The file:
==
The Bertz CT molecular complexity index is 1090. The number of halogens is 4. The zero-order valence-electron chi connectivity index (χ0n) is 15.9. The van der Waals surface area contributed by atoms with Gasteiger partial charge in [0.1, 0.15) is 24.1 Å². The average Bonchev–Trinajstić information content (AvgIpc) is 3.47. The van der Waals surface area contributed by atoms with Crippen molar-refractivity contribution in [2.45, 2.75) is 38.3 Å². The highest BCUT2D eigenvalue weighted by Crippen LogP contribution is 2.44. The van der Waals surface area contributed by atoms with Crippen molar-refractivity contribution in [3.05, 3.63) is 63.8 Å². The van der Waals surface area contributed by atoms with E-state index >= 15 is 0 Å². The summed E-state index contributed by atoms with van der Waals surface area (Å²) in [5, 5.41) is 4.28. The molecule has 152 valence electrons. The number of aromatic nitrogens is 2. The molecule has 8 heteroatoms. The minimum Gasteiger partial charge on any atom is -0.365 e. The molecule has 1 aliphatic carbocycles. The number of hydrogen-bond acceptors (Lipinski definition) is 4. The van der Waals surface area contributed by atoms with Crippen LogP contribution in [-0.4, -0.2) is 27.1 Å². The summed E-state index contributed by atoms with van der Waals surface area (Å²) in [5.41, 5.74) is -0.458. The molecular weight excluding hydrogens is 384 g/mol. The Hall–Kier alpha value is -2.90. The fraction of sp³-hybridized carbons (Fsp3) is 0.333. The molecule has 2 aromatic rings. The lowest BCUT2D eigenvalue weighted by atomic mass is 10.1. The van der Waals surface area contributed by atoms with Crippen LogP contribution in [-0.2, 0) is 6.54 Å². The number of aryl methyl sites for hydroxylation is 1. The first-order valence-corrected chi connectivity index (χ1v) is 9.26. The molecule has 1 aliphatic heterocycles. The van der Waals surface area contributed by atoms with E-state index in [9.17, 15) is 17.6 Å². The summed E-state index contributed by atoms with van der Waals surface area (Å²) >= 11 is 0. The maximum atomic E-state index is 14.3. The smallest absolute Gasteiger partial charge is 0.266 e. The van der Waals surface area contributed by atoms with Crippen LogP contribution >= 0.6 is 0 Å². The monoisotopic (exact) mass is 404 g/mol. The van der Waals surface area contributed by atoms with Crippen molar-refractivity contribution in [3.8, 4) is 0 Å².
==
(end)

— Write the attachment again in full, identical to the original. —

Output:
The Bertz CT molecular complexity index is 1090. The number of halogens is 4. The zero-order valence-electron chi connectivity index (χ0n) is 15.9. The van der Waals surface area contributed by atoms with Gasteiger partial charge in [0.1, 0.15) is 24.1 Å². The average Bonchev–Trinajstić information content (AvgIpc) is 3.47. The van der Waals surface area contributed by atoms with Crippen molar-refractivity contribution in [2.45, 2.75) is 38.3 Å². The highest BCUT2D eigenvalue weighted by Crippen LogP contribution is 2.44. The van der Waals surface area contributed by atoms with Crippen molar-refractivity contribution in [3.05, 3.63) is 63.8 Å². The van der Waals surface area contributed by atoms with E-state index >= 15 is 0 Å². The summed E-state index contributed by atoms with van der Waals surface area (Å²) in [5, 5.41) is 4.28. The molecule has 152 valence electrons. The number of aromatic nitrogens is 2. The molecule has 8 heteroatoms. The minimum Gasteiger partial charge on any atom is -0.365 e. The molecule has 1 aliphatic carbocycles. The number of hydrogen-bond acceptors (Lipinski definition) is 4. The van der Waals surface area contributed by atoms with Crippen LogP contribution in [-0.4, -0.2) is 27.1 Å². The summed E-state index contributed by atoms with van der Waals surface area (Å²) in [5.41, 5.74) is -0.458. The molecular weight excluding hydrogens is 384 g/mol. The Hall–Kier alpha value is -2.90. The fraction of sp³-hybridized carbons (Fsp3) is 0.333. The molecule has 2 aromatic rings. The lowest BCUT2D eigenvalue weighted by atomic mass is 10.1. The van der Waals surface area contributed by atoms with Crippen LogP contribution in [-0.2, 0) is 6.54 Å². The number of aryl methyl sites for hydroxylation is 1. The first-order valence-corrected chi connectivity index (χ1v) is 9.26. The molecule has 1 aliphatic heterocycles. The van der Waals surface area contributed by atoms with E-state index in [9.17, 15) is 17.6 Å². The summed E-state index contributed by atoms with van der Waals surface area (Å²) >= 11 is 0. The maximum atomic E-state index is 14.3. The smallest absolute Gasteiger partial charge is 0.266 e. The van der Waals surface area contributed by atoms with Crippen LogP contribution >= 0.6 is 0 Å². The monoisotopic (exact) mass is 404 g/mol. The van der Waals surface area contributed by atoms with Crippen molar-refractivity contribution in [3.8, 4) is 0 Å².